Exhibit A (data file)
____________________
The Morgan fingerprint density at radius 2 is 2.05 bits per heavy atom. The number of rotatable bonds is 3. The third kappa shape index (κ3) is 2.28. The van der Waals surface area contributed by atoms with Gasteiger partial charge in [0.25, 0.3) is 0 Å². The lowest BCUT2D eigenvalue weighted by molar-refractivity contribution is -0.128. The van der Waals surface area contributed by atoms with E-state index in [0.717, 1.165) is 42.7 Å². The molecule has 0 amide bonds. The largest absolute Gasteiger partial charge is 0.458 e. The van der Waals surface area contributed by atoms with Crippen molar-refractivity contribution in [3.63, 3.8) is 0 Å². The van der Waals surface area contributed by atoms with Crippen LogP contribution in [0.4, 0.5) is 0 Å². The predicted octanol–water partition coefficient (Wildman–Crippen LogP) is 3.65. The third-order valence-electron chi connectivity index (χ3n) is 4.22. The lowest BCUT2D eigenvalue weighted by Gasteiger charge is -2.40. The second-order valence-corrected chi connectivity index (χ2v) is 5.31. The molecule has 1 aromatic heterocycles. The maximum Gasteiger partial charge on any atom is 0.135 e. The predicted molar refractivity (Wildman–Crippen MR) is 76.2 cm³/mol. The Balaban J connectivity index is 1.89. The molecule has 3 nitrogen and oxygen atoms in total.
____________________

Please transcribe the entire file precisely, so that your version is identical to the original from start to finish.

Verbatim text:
The Morgan fingerprint density at radius 2 is 2.05 bits per heavy atom. The number of rotatable bonds is 3. The third kappa shape index (κ3) is 2.28. The van der Waals surface area contributed by atoms with Gasteiger partial charge in [0.25, 0.3) is 0 Å². The lowest BCUT2D eigenvalue weighted by molar-refractivity contribution is -0.128. The van der Waals surface area contributed by atoms with E-state index in [0.717, 1.165) is 42.7 Å². The molecule has 0 amide bonds. The largest absolute Gasteiger partial charge is 0.458 e. The van der Waals surface area contributed by atoms with Crippen molar-refractivity contribution in [3.63, 3.8) is 0 Å². The van der Waals surface area contributed by atoms with Crippen LogP contribution in [0.4, 0.5) is 0 Å². The predicted octanol–water partition coefficient (Wildman–Crippen LogP) is 3.65. The third-order valence-electron chi connectivity index (χ3n) is 4.22. The lowest BCUT2D eigenvalue weighted by Gasteiger charge is -2.40. The second-order valence-corrected chi connectivity index (χ2v) is 5.31. The molecule has 1 aromatic heterocycles. The maximum Gasteiger partial charge on any atom is 0.135 e. The predicted molar refractivity (Wildman–Crippen MR) is 76.2 cm³/mol. The Balaban J connectivity index is 1.89. The molecule has 3 nitrogen and oxygen atoms in total.